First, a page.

Trinity Choral Union reflects on mourning, remembrance, hope

Musicians perform together without mandatory masks for the first time in over two years


Ashley Allen

Trinity University mixed choirs, orchestra, and faculty soloists performing Joseph Kneer’s “Exaudi.”

Following Trinity University’s updated mask policy, musicians in the Trinity University Orchestra, along with singers in the mixed Chamber Choir and Trinity Choir, performed alongside each other in Parker Chapel on Saturday, March 19 at 7:30 p.m. This was the first time in over two years that the Trinity Choral Union performed together without mandatory masks.

The performance included a 55-minute rendition of Mozart’s “Requiem” following the premiere of a new piece by Joseph Kneer, conductor and assistant professor of music, titled “Exaudi.” “Exaudi,” written specifically for this concert, features both the choir and orchestra, as well as a soprano soloist. Lydia Beasley Kneer, voice professor in the music department, performed the soprano solo in “Exaudi.”

Opening the concert, the eight-minute-long piece incorporates text included in the opening introit of Mozart’s “Requiem”, connecting the two pieces together. Kneer said that it took him about three weeks to compose “Exaudi,” which includes parts for all of the student musicians in the full orchestra, as “Requiem” excludes a few of the instruments.

Kneer spoke about his motivations and intentions for writing “Exaudi.”

“I had an impetus for expressing what many of us are feeling. There are cries to hear the prayers, challenges and difficulties that we are facing. There is the human expression of pain and sadness and grief in the music. There is also some hope,” Kneer said.

Following “Exaudi,” Mozart’s Requiem, dramatically played in D minor, touches on themes of mourning and remembrance, as it is traditionally performed at Catholic Mass for the repose of the souls of the dead. The Requiem performance featured three music department faculty soloists, soprano Lydia Beasley Kneer, mezzo-soprano Jacquelyn Matava and bass Chia-Wei Lee, as well as, guest tenor Steven Brennfleck.

Emily Averyt, a junior violin performance major and concertmaster, said that the orchestra has been working on the Requiem since early February. Averyt said that Mozart’s Requiem was written towards the end of his life, so the piece is darker in nature and incorporates a feeling of impending passing, as Mozart died before the piece was completed. The performance featured the classical ending to Mozart’s Requiem, written by Franz Süssmayr, one of his students.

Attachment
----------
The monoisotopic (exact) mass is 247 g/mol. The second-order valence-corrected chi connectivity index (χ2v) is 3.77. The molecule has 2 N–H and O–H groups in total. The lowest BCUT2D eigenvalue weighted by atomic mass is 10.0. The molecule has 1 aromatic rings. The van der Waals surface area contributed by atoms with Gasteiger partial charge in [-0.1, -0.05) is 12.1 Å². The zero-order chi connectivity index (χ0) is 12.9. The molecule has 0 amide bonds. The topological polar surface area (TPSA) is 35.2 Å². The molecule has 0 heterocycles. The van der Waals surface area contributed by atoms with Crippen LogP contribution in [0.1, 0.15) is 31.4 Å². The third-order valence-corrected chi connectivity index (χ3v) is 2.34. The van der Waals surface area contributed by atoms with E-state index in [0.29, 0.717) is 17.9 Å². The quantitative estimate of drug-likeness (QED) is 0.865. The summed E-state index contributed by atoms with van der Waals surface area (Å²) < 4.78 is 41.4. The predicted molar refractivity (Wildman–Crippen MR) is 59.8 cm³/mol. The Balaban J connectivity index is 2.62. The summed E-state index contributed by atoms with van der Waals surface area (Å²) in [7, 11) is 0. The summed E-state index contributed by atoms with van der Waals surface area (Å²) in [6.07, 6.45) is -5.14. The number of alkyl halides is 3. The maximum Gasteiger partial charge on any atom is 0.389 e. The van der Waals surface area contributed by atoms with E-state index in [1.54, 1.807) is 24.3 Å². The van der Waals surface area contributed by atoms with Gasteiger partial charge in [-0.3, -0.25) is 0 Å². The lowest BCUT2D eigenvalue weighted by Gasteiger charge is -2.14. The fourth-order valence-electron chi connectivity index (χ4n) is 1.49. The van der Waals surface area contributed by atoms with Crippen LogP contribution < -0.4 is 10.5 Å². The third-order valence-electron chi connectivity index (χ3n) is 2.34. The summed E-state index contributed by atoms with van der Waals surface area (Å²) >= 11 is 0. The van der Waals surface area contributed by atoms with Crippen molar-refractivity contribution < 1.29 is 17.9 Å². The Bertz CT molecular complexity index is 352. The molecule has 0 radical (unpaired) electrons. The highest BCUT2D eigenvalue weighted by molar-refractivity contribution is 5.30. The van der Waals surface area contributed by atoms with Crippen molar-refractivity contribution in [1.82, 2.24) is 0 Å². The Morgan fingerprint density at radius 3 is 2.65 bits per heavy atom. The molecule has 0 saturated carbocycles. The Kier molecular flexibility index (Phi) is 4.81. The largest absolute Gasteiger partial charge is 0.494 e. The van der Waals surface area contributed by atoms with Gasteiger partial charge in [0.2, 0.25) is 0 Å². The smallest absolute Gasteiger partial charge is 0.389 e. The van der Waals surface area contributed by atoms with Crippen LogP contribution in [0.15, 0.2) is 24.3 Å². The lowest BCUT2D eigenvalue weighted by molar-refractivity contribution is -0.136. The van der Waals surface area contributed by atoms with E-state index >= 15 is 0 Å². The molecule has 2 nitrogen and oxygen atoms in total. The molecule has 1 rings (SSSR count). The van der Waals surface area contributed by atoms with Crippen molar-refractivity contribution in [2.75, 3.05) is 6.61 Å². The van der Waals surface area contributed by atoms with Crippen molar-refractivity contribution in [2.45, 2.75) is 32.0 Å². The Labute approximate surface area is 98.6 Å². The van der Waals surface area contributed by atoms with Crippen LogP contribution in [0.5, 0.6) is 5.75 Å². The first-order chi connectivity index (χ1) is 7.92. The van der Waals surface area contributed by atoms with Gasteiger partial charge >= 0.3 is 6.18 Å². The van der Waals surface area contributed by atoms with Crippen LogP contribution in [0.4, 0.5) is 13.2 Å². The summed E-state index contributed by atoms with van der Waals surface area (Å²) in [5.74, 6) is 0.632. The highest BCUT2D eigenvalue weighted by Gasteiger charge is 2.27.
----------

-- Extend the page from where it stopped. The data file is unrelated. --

Kneer and Gary Seighman, director of choral activities and associate professor of music, waited until the end of spring break to announce their decision regarding the University’s updated mask policy. Olivia Wehrung, a senior music education major and Chamber Choir member, said that it was decided that masks would be optional for singers and orchestra players moving forward. She also said that the change in the mask policy has changed the sound produced by the choirs since masked and unmasked singers have different acoustics. At the performance, the number of people wearing masks versus not wearing masks was equal.

Regarding her first Trinity Choral Union performance in over two years, Wehrung said that there is something really fulfilling for her about going on a music-learning journey with people that whom she’s built connections because of a shared love for music. Averyt said that it feels like a momentous occasion to have everyone playing at a concert together again.

“When you’re performing, there is a level of focus where you completely immerse yourself. In the one moment you’re performing, you can fully invest yourself in one common goal that all these other musicians around you are working towards. It’s exciting and liberating,” Averyt said.